Of Course the Federal Government Can Regulate ElectionsRoundup
tags: filibuster, elections, democracy, voting rights
Heather Cox Richardson teaches nineteenth-century American history at Boston College. Her early work focused on the transformation of political ideology from the Civil War to the presidency of Theodore Roosevelt. It examined issues of race, economics, westward expansion, and the construction of the concept of an American middle class. Her history of the Republican Party, To Make Men Free (2014) examines the fundamental tensions in American politics from the time of the Northwest Ordinance to the present.
Republicans say they oppose the Freedom to Vote: John R. Lewis Act because it is an attempt on the part of Democrats to win elections in the future by “nationalizing” them, taking away the right of states to arrange their laws as they wish. Voting rights legislation is a “partisan power grab,” Representative Jim Jordan (R-OH) insists.
In fact, there is no constitutional ground for opposing the idea of Congress weighing in on federal elections. The U.S. Constitution establishes that “[t]he Times, Places and Manner of holding Elections for Senators and Representatives, shall be prescribed in each State by the Legislature thereof; but the Congress may at any time by Law make or alter such Regulations.”
There is no historical reason to oppose the idea of voting rights legislation, either. Indeed, Congress weighed in on voting pretty dramatically in 1870, when it amended the Constitution itself for the fifteenth time to guarantee that “[t]he right of citizens of the United States to vote shall not be denied or abridged by the United States or by any State on account of race, color, or previous condition of servitude.” In that same amendment, it provided that “[t]he Congress shall have the power to enforce this article by appropriate legislation.”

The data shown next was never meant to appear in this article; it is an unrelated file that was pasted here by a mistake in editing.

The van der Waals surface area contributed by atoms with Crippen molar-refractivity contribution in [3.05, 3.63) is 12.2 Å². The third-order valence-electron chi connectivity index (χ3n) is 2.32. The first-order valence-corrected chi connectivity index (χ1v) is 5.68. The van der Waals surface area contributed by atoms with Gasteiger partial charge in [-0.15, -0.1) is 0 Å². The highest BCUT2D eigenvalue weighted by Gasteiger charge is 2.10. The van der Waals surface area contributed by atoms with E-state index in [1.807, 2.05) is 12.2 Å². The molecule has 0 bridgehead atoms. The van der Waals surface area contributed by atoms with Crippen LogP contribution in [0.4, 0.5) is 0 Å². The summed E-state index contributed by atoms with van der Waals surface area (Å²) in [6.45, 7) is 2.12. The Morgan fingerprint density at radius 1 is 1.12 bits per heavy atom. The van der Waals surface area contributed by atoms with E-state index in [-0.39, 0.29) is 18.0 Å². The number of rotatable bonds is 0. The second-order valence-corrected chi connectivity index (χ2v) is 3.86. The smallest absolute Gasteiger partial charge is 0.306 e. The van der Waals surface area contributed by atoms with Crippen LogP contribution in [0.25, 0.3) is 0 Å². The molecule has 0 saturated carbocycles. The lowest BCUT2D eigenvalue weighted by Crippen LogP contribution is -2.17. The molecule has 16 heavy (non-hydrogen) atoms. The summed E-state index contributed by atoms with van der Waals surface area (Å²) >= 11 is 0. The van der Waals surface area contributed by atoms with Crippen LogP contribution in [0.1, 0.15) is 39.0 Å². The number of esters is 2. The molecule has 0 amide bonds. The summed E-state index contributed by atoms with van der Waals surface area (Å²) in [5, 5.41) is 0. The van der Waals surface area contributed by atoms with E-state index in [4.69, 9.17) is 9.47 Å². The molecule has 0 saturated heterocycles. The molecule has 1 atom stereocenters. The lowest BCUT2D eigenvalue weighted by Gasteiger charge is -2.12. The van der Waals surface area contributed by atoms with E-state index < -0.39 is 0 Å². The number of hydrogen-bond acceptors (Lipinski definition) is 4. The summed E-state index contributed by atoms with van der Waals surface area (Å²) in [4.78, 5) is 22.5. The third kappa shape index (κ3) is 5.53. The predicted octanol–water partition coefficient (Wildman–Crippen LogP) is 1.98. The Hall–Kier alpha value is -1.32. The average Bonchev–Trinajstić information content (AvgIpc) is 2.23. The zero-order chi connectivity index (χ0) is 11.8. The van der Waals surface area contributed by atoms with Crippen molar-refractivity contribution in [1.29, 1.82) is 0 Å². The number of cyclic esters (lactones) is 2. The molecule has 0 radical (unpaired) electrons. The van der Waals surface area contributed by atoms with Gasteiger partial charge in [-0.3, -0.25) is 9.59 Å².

It did so, in 1965, with “an act to enforce the fifteenth amendment to the Constitution,” otherwise known as the Voting Rights Act of 1965, a law designed to protect the right of every American adult to have a say in their government, that is, to vote. The Supreme Court gutted that law in 2013; the Freedom to Vote: John R. Lewis Act is designed to bring it back to life.
The Voting Rights Act of 1965 was a response to conditions in the American South, conditions caused by the region’s descent into a one-party state in which white Democrats acted as the law, regardless of what was written on the statute books.
After World War II, that one-party system looked a great deal like that of the race-based fascist system America had been fighting in Europe, and when Black and Brown veterans, who had just put their lives on the line to fight for democracy, returned to their homes in the South, they called those similarities out.
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